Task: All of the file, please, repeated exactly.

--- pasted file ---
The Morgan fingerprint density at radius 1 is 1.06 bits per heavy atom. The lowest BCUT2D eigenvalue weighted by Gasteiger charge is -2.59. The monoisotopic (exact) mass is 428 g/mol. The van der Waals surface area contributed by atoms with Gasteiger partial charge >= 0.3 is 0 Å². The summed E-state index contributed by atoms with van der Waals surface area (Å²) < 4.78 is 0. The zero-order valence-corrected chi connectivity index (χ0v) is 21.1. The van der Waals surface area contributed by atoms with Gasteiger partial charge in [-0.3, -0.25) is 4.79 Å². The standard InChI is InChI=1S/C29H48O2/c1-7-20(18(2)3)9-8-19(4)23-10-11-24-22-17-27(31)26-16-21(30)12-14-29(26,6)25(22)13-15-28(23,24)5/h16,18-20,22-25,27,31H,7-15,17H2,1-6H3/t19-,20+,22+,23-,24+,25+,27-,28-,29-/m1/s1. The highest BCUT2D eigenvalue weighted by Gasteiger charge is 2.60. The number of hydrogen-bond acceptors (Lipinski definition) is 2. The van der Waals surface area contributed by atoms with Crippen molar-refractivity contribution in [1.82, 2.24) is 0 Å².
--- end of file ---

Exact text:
The Morgan fingerprint density at radius 1 is 1.06 bits per heavy atom. The lowest BCUT2D eigenvalue weighted by Gasteiger charge is -2.59. The monoisotopic (exact) mass is 428 g/mol. The van der Waals surface area contributed by atoms with Gasteiger partial charge >= 0.3 is 0 Å². The summed E-state index contributed by atoms with van der Waals surface area (Å²) < 4.78 is 0. The zero-order valence-corrected chi connectivity index (χ0v) is 21.1. The van der Waals surface area contributed by atoms with Gasteiger partial charge in [-0.3, -0.25) is 4.79 Å². The standard InChI is InChI=1S/C29H48O2/c1-7-20(18(2)3)9-8-19(4)23-10-11-24-22-17-27(31)26-16-21(30)12-14-29(26,6)25(22)13-15-28(23,24)5/h16,18-20,22-25,27,31H,7-15,17H2,1-6H3/t19-,20+,22+,23-,24+,25+,27-,28-,29-/m1/s1. The highest BCUT2D eigenvalue weighted by Gasteiger charge is 2.60. The number of hydrogen-bond acceptors (Lipinski definition) is 2. The van der Waals surface area contributed by atoms with Crippen molar-refractivity contribution in [1.82, 2.24) is 0 Å².